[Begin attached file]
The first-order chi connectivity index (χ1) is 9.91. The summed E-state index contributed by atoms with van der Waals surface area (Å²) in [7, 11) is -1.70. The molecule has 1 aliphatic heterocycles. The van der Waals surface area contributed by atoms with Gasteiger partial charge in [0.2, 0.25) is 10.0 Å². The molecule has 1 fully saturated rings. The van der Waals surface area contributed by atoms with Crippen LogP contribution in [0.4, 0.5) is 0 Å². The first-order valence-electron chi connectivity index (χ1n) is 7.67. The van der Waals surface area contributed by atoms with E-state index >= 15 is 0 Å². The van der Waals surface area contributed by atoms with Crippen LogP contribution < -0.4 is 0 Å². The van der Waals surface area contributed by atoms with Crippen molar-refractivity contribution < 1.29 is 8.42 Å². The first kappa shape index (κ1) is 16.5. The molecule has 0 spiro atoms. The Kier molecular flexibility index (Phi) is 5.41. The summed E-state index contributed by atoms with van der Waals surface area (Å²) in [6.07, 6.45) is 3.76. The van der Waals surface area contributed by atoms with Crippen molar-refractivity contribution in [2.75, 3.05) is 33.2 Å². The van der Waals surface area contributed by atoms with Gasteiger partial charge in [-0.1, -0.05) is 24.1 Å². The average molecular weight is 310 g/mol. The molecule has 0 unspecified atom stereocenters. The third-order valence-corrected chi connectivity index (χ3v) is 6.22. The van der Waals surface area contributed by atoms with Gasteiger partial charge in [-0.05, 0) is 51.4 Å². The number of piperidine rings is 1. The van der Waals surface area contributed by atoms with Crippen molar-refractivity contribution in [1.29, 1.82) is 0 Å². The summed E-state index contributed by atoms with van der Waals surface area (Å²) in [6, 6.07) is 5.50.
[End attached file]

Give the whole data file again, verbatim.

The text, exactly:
The first-order chi connectivity index (χ1) is 9.91. The summed E-state index contributed by atoms with van der Waals surface area (Å²) in [7, 11) is -1.70. The molecule has 1 aliphatic heterocycles. The van der Waals surface area contributed by atoms with Gasteiger partial charge in [0.2, 0.25) is 10.0 Å². The molecule has 1 fully saturated rings. The van der Waals surface area contributed by atoms with Crippen LogP contribution in [0.4, 0.5) is 0 Å². The first-order valence-electron chi connectivity index (χ1n) is 7.67. The van der Waals surface area contributed by atoms with E-state index >= 15 is 0 Å². The van der Waals surface area contributed by atoms with Crippen LogP contribution < -0.4 is 0 Å². The van der Waals surface area contributed by atoms with Crippen molar-refractivity contribution < 1.29 is 8.42 Å². The first kappa shape index (κ1) is 16.5. The molecule has 0 spiro atoms. The Kier molecular flexibility index (Phi) is 5.41. The summed E-state index contributed by atoms with van der Waals surface area (Å²) in [6.07, 6.45) is 3.76. The van der Waals surface area contributed by atoms with Crippen molar-refractivity contribution in [2.75, 3.05) is 33.2 Å². The van der Waals surface area contributed by atoms with Gasteiger partial charge in [-0.1, -0.05) is 24.1 Å². The average molecular weight is 310 g/mol. The molecule has 0 unspecified atom stereocenters. The third-order valence-corrected chi connectivity index (χ3v) is 6.22. The van der Waals surface area contributed by atoms with Gasteiger partial charge in [-0.05, 0) is 51.4 Å². The number of piperidine rings is 1. The van der Waals surface area contributed by atoms with Crippen molar-refractivity contribution in [1.29, 1.82) is 0 Å². The summed E-state index contributed by atoms with van der Waals surface area (Å²) in [6, 6.07) is 5.50.